The combination feature is probably the best thing about these toys. The arms connect to pegs on the Team Leader Robo, while the legs have their own pegs to which the Team Leader connects. This means that each drone has at least two connections points. All of the drones can be interchanged. The connectors used for the combination feature provide an interesting and fun possibility, namely that of creating your own superrobot modes, or using the missile pods in ways they weren’t intended to (hoverboard!).
In short, these toys are simple, yet fun!
Now onto the other Machine Robo Rescue toy I currently own, the DX carrier vehicle known as Siren Garry. Siren Garry is the Blue Sirens’ motherbase vehicle, and is a giant car carrier. I was quite shocked when I received him, as he weighs quite a lot, even though he doesn’t have any diecast parts. This toy is, simply said, HUGE! Measuring a wopping 40 cm long (more than a foot!) in vehicle mode, he is a fully articulated semi-truck. The trailer can be disconnected from the cab. There’s actually two holes in the trailer, to allow the whole thing to execute the sharp turn that is shown on one of the pictures. There’s also an additional wheel under the trailer to prevent it from tipping forwards when it’s disconnected. Both the cab and trailer open up, ramps folding down to allow the MRR Police Team to roll in and out. The other Teams also fit into Siren Garry, but might require some folding of parts. The guns on the trailer fold down to allow the cab to open up.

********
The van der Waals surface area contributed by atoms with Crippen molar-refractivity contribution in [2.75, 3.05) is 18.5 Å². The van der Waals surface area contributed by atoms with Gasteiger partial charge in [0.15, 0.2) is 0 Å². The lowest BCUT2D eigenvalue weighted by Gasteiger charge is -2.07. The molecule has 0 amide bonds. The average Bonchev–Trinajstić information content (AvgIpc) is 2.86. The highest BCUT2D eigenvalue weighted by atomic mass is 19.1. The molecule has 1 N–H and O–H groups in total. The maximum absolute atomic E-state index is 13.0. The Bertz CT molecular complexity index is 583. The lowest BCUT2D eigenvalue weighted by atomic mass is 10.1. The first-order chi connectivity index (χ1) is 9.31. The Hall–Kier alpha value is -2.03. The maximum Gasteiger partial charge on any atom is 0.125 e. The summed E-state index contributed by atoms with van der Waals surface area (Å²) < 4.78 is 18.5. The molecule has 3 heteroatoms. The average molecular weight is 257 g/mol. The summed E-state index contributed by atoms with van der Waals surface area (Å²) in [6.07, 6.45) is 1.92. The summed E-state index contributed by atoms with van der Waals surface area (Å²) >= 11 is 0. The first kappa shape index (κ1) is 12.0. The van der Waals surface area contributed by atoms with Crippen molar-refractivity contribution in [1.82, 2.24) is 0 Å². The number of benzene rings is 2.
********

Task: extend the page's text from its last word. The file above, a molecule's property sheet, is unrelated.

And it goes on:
The transformation is simple, and the resulting robot a block. Siren Garry only has shoulder articulation in robot mode, although he gains a bit of articulation by using his transformation joints. Sorry, no waist joint on this guy, BlazeEagle. The looks make up for the blockyness, as Siren Garry looks like one bad Mothafucka. He has a jet pack, and those claws gotta hurt when he grabs thing with them. All the details on Siren Garry are tampo-printed on, so no hassle with giant stickers. Just like the smaller Machine Robo Rescue toys, he is loaded with details.
But that is not all! One of the possibly coolest features of Siren Garry is that he includes non-transformable vehicle mode versions of the Police Robo and the Bike Robo from the MRR Police Team (Hyper Police Robo). These are less detailed than the transformable versions, but they do offer you the chance of playing with this toy and all his features without actually having to buy one of the Hyper Robo teams. I think this is one of the best ideas ever.
I think Bandai’s doing a great job with these, and I’ll certainly be buying more of them in the future. From an online interview I gathered that the idea behind this line was to save the Machine Robo concept (Yes, it appears ‘Machine Robo Rescue’ has several meanings at Bandai), and this certainly seems the way to do it.